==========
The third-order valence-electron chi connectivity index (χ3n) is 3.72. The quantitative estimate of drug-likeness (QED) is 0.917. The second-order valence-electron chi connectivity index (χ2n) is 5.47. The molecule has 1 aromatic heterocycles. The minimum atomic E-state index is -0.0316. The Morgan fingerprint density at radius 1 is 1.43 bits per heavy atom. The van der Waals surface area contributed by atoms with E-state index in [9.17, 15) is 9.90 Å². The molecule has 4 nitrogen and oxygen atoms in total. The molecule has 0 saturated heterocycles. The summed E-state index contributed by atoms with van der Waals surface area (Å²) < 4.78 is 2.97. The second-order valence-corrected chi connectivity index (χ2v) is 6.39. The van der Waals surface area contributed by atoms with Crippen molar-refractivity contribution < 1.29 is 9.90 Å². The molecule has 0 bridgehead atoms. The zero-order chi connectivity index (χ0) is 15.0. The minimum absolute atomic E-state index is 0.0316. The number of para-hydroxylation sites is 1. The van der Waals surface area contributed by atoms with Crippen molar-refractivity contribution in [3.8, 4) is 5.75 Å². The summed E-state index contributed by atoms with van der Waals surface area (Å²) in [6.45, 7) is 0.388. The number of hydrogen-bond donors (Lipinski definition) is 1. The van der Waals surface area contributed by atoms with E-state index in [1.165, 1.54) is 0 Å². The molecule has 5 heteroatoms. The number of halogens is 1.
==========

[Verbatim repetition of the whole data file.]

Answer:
The third-order valence-electron chi connectivity index (χ3n) is 3.72. The quantitative estimate of drug-likeness (QED) is 0.917. The second-order valence-electron chi connectivity index (χ2n) is 5.47. The molecule has 1 aromatic heterocycles. The minimum atomic E-state index is -0.0316. The Morgan fingerprint density at radius 1 is 1.43 bits per heavy atom. The van der Waals surface area contributed by atoms with E-state index in [9.17, 15) is 9.90 Å². The molecule has 4 nitrogen and oxygen atoms in total. The molecule has 0 saturated heterocycles. The summed E-state index contributed by atoms with van der Waals surface area (Å²) < 4.78 is 2.97. The second-order valence-corrected chi connectivity index (χ2v) is 6.39. The van der Waals surface area contributed by atoms with Crippen molar-refractivity contribution < 1.29 is 9.90 Å². The molecule has 0 bridgehead atoms. The zero-order chi connectivity index (χ0) is 15.0. The minimum absolute atomic E-state index is 0.0316. The number of para-hydroxylation sites is 1. The van der Waals surface area contributed by atoms with Crippen molar-refractivity contribution in [3.8, 4) is 5.75 Å². The summed E-state index contributed by atoms with van der Waals surface area (Å²) in [6.45, 7) is 0.388. The number of hydrogen-bond donors (Lipinski definition) is 1. The van der Waals surface area contributed by atoms with E-state index in [1.165, 1.54) is 0 Å². The molecule has 5 heteroatoms. The number of halogens is 1.